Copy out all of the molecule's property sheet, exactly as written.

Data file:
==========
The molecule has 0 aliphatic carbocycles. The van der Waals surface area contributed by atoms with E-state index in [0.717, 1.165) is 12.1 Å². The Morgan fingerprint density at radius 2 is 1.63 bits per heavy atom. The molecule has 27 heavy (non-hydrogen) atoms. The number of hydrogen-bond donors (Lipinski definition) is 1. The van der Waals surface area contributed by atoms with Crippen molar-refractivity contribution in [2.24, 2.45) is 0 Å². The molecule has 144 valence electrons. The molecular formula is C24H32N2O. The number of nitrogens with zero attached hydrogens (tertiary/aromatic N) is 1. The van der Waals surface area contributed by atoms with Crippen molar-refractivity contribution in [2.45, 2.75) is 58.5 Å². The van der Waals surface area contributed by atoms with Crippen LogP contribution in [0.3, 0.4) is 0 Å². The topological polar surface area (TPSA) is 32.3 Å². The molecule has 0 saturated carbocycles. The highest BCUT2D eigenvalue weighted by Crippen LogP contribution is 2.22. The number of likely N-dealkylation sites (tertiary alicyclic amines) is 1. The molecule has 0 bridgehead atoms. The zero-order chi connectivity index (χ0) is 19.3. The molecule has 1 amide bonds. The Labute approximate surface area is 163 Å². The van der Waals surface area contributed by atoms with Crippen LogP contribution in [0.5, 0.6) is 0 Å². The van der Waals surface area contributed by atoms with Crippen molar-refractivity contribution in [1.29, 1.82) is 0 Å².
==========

The molecule has 0 aliphatic carbocycles. The van der Waals surface area contributed by atoms with E-state index in [0.717, 1.165) is 12.1 Å². The Morgan fingerprint density at radius 2 is 1.63 bits per heavy atom. The molecule has 27 heavy (non-hydrogen) atoms. The number of hydrogen-bond donors (Lipinski definition) is 1. The van der Waals surface area contributed by atoms with Crippen molar-refractivity contribution in [2.24, 2.45) is 0 Å². The molecule has 144 valence electrons. The molecular formula is C24H32N2O. The number of nitrogens with zero attached hydrogens (tertiary/aromatic N) is 1. The van der Waals surface area contributed by atoms with Crippen molar-refractivity contribution in [2.45, 2.75) is 58.5 Å². The van der Waals surface area contributed by atoms with Crippen LogP contribution in [0.3, 0.4) is 0 Å². The topological polar surface area (TPSA) is 32.3 Å². The molecule has 0 saturated carbocycles. The highest BCUT2D eigenvalue weighted by Crippen LogP contribution is 2.22. The number of likely N-dealkylation sites (tertiary alicyclic amines) is 1. The molecule has 0 bridgehead atoms. The zero-order chi connectivity index (χ0) is 19.3. The molecule has 1 amide bonds. The Labute approximate surface area is 163 Å². The van der Waals surface area contributed by atoms with Crippen LogP contribution in [0.5, 0.6) is 0 Å². The van der Waals surface area contributed by atoms with Crippen molar-refractivity contribution in [1.29, 1.82) is 0 Å².